The Days of Dining at Home - Part One

author/source: Tom Oetinger

Wine and Pizza by Tom Otinger2020 will be remembered as the year that we didn’t stray too far from the nest. If you are anything like me I can only stomach (pun intended) cooking all of my meals at home for only so long before I feel the need to give my pots and pans a rest. I’m still a bit reluctant to have frequent sit-down dinners at the area restaurants. This leaves me with the ‘take-out’ option when I’m looking to break free from the kitchen. Many restaurants have adjusted to this new normal and adapted their menu for pick-up.  That being said there are a number of old standbys, one of which I would like to discuss wine pairing with this month.

Thin crust, deep dish, loaded or plain cheese, pizza has been a takeout staple for decades.  One benefit is the myriad options that are available.  Most people have their favorite style and go-to pizza parlor.  The nice thing about pizza is that most styles pair quite well with wine. I do have a few general guidelines and some suggestions when you’re looking to pick up a bottle that goes well with your favorite pie.

First, a pizza dinner is not a meal where you need to spend $$$ on wine. Save your Napa cab’s and red Burgundies for another day; you don’t need to spend any more than one and a half times the cost of your pizza for a suitable bottle. Secondly, I’m a fan of regional pairings. Matching wine and food from the general area or country where both originate tends to work well. Finally, and maybe most importantly, I always encourage people to drink what they like.  I usually have plenty of ‘value’ wines in my cooler so it’s not unusual that I would grab a Zinfandel, Syrah, Mourvedre or red blend before I open the big square box. With that being said there is one varietal that I gravitate to when my meal is eaten by the slice: Sangiovese.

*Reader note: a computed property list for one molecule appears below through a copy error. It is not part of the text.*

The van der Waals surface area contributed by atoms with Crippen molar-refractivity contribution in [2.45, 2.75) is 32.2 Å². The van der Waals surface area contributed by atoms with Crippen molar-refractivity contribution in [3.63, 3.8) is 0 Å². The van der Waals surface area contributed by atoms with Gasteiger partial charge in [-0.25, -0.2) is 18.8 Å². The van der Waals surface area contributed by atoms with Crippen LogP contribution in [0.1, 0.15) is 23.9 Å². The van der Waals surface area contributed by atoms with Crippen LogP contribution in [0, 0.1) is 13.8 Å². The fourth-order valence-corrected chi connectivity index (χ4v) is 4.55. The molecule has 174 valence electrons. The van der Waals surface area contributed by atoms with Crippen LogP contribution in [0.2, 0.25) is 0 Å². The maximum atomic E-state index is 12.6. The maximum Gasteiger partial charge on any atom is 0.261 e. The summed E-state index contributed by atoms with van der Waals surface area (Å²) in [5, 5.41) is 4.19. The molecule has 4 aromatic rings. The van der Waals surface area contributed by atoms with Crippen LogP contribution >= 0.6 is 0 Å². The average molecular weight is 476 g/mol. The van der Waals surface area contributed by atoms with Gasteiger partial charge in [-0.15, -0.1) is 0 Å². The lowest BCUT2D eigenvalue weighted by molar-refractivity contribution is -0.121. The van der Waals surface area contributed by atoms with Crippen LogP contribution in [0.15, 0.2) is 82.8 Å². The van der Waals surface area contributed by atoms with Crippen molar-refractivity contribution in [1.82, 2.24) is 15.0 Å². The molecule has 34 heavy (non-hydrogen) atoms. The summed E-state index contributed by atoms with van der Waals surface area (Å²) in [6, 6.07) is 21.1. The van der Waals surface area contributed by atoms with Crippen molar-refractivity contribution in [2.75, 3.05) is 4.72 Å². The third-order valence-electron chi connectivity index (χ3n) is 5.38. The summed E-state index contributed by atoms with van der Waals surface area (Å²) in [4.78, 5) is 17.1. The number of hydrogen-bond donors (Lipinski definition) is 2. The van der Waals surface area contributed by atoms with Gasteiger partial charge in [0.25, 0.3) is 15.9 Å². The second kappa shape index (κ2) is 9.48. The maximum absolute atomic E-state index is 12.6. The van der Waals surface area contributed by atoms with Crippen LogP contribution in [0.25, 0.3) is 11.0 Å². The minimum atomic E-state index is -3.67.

Photo Courtesy of Nerise GokpinarSangiovese-based wines, like the majority of Italian reds, show best when served with a meal.  Most are moderately tannic, with high acidity, which are good elements in a food-friendly wine.  And while there are a number of high-end Sangiovese wines out there, there are far more reasonably priced bottles, many that are very well made and broadly available. Here are a few recommendations that are broadly available and worth a look:

Monte Antico Toscana - This Italian red is 85% Sangiovese, 10% Cabernet Sauvignon and 5% Merlot.  Medium-bodied, well balanced, and easy-drinking, this wine possesses flavors of black cherry and black plums with subtle notes of leather and underbrush.

Villa Cafaggio Chianti Classico - A sentimental favorite of mine as I had an opportunity to visit the estate in Panzano a few years back. Pizza and Chianti are like peas and carrots here in the states and this is a nice one. 100% Sangiovese, this Chianti benefits from an hour decant and has aromas and flavors of black cherry, black raspberry, and sweet baking spices.

Lucente Toscana IGT- The splurge wine in my list, this is also a great bottle to open with grandma’s lasagna recipe.  Showing more complexity than my previous recommendations, this ‘Super Tuscan’ is composed of 50% Sangiovese and 50% Merlot. A rich, full-bodied wine, Lucente opens with plenty of black fruit and baker’s chocolate and possesses a long, pleasant finish.

Wine Expert - Tom OetingerNext month I’ll look at wine possibilities for a few other take-out options. Until then stay well and almost as importantly, drink well.


Tom Oetinger holds an advanced certification in wine & spirits from the WSET in London, England.  He is available to assist you with your wine events or answer your wine questions at [email protected]